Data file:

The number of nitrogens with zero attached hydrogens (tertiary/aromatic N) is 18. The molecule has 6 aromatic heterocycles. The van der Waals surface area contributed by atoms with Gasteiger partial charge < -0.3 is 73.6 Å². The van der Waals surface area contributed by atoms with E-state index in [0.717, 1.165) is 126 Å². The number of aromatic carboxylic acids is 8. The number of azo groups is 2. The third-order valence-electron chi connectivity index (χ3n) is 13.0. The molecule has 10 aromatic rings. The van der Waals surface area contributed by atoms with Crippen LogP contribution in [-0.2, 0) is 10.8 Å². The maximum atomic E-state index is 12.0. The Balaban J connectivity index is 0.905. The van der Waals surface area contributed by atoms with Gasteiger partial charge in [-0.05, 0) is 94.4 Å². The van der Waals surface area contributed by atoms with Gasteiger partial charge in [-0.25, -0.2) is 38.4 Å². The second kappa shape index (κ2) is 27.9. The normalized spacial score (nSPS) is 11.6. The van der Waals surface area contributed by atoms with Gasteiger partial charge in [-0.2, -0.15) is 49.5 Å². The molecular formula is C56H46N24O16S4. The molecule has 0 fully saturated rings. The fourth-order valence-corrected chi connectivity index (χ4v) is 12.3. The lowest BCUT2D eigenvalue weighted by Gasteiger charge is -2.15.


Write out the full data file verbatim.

The number of nitrogens with zero attached hydrogens (tertiary/aromatic N) is 18. The molecule has 6 aromatic heterocycles. The van der Waals surface area contributed by atoms with Gasteiger partial charge < -0.3 is 73.6 Å². The van der Waals surface area contributed by atoms with E-state index in [0.717, 1.165) is 126 Å². The number of aromatic carboxylic acids is 8. The number of azo groups is 2. The third-order valence-electron chi connectivity index (χ3n) is 13.0. The molecule has 10 aromatic rings. The van der Waals surface area contributed by atoms with Crippen LogP contribution in [-0.2, 0) is 10.8 Å². The maximum atomic E-state index is 12.0. The Balaban J connectivity index is 0.905. The van der Waals surface area contributed by atoms with Gasteiger partial charge in [-0.05, 0) is 94.4 Å². The van der Waals surface area contributed by atoms with Gasteiger partial charge in [-0.25, -0.2) is 38.4 Å². The second kappa shape index (κ2) is 27.9. The normalized spacial score (nSPS) is 11.6. The van der Waals surface area contributed by atoms with Gasteiger partial charge in [-0.2, -0.15) is 49.5 Å². The molecular formula is C56H46N24O16S4. The molecule has 0 fully saturated rings. The fourth-order valence-corrected chi connectivity index (χ4v) is 12.3. The lowest BCUT2D eigenvalue weighted by Gasteiger charge is -2.15.